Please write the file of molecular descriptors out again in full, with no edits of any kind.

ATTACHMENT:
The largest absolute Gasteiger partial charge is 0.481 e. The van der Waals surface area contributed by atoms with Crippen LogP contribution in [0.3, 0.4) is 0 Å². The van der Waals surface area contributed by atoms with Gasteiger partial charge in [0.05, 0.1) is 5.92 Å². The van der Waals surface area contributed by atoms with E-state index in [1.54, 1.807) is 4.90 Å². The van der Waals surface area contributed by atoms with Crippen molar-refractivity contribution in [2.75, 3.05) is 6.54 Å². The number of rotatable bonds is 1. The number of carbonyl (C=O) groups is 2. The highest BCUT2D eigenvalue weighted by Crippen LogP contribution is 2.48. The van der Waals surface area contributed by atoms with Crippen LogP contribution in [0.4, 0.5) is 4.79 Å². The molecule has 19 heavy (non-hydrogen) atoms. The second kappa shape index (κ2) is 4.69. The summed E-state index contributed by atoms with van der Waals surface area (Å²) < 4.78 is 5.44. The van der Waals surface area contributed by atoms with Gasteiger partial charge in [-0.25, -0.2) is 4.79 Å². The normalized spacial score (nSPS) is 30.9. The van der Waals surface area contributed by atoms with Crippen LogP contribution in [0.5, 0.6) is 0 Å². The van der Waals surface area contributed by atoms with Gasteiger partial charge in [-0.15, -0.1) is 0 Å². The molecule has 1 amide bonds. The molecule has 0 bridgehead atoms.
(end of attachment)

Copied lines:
The largest absolute Gasteiger partial charge is 0.481 e. The van der Waals surface area contributed by atoms with Crippen LogP contribution in [0.3, 0.4) is 0 Å². The van der Waals surface area contributed by atoms with Gasteiger partial charge in [0.05, 0.1) is 5.92 Å². The van der Waals surface area contributed by atoms with E-state index in [1.54, 1.807) is 4.90 Å². The van der Waals surface area contributed by atoms with Crippen molar-refractivity contribution in [2.75, 3.05) is 6.54 Å². The number of rotatable bonds is 1. The number of carbonyl (C=O) groups is 2. The highest BCUT2D eigenvalue weighted by Crippen LogP contribution is 2.48. The van der Waals surface area contributed by atoms with Crippen LogP contribution in [0.4, 0.5) is 4.79 Å². The molecule has 19 heavy (non-hydrogen) atoms. The second kappa shape index (κ2) is 4.69. The summed E-state index contributed by atoms with van der Waals surface area (Å²) < 4.78 is 5.44. The van der Waals surface area contributed by atoms with Gasteiger partial charge in [-0.25, -0.2) is 4.79 Å². The normalized spacial score (nSPS) is 30.9. The van der Waals surface area contributed by atoms with Crippen LogP contribution in [0.5, 0.6) is 0 Å². The van der Waals surface area contributed by atoms with Gasteiger partial charge in [-0.15, -0.1) is 0 Å². The molecule has 1 amide bonds. The molecule has 0 bridgehead atoms.